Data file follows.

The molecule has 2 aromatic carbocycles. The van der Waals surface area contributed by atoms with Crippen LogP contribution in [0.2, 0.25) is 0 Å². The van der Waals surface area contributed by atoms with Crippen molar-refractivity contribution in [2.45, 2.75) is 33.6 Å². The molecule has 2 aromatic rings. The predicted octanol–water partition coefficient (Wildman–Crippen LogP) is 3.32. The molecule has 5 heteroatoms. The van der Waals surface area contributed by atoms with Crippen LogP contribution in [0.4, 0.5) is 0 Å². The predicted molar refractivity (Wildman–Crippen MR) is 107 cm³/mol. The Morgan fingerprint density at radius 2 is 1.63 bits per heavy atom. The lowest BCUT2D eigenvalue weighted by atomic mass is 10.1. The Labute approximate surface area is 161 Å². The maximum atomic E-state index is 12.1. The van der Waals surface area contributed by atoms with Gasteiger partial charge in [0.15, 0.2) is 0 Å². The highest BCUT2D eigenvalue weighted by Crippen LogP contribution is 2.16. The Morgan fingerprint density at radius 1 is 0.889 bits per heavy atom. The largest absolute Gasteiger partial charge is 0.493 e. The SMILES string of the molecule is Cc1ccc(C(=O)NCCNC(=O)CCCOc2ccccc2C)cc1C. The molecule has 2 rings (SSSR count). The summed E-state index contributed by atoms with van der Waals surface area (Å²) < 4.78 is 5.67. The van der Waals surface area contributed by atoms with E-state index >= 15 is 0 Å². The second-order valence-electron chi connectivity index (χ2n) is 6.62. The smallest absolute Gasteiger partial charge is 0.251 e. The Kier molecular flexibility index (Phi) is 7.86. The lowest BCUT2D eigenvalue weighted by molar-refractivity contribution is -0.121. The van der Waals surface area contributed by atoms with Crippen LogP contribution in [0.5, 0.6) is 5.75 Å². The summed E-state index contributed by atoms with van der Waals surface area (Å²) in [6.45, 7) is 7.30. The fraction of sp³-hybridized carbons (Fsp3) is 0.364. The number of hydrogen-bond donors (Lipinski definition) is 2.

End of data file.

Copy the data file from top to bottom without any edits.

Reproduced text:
The molecule has 2 aromatic carbocycles. The van der Waals surface area contributed by atoms with Crippen LogP contribution in [0.2, 0.25) is 0 Å². The van der Waals surface area contributed by atoms with Crippen molar-refractivity contribution in [2.45, 2.75) is 33.6 Å². The molecule has 2 aromatic rings. The predicted octanol–water partition coefficient (Wildman–Crippen LogP) is 3.32. The molecule has 5 heteroatoms. The van der Waals surface area contributed by atoms with Crippen LogP contribution in [0.4, 0.5) is 0 Å². The predicted molar refractivity (Wildman–Crippen MR) is 107 cm³/mol. The Morgan fingerprint density at radius 2 is 1.63 bits per heavy atom. The lowest BCUT2D eigenvalue weighted by atomic mass is 10.1. The Labute approximate surface area is 161 Å². The maximum atomic E-state index is 12.1. The van der Waals surface area contributed by atoms with Gasteiger partial charge in [0.15, 0.2) is 0 Å². The highest BCUT2D eigenvalue weighted by Crippen LogP contribution is 2.16. The Morgan fingerprint density at radius 1 is 0.889 bits per heavy atom. The largest absolute Gasteiger partial charge is 0.493 e. The SMILES string of the molecule is Cc1ccc(C(=O)NCCNC(=O)CCCOc2ccccc2C)cc1C. The molecule has 2 rings (SSSR count). The summed E-state index contributed by atoms with van der Waals surface area (Å²) < 4.78 is 5.67. The van der Waals surface area contributed by atoms with E-state index >= 15 is 0 Å². The second-order valence-electron chi connectivity index (χ2n) is 6.62. The smallest absolute Gasteiger partial charge is 0.251 e. The Kier molecular flexibility index (Phi) is 7.86. The lowest BCUT2D eigenvalue weighted by molar-refractivity contribution is -0.121. The van der Waals surface area contributed by atoms with Crippen LogP contribution in [0.5, 0.6) is 5.75 Å². The summed E-state index contributed by atoms with van der Waals surface area (Å²) in [6.45, 7) is 7.30. The fraction of sp³-hybridized carbons (Fsp3) is 0.364. The number of hydrogen-bond donors (Lipinski definition) is 2.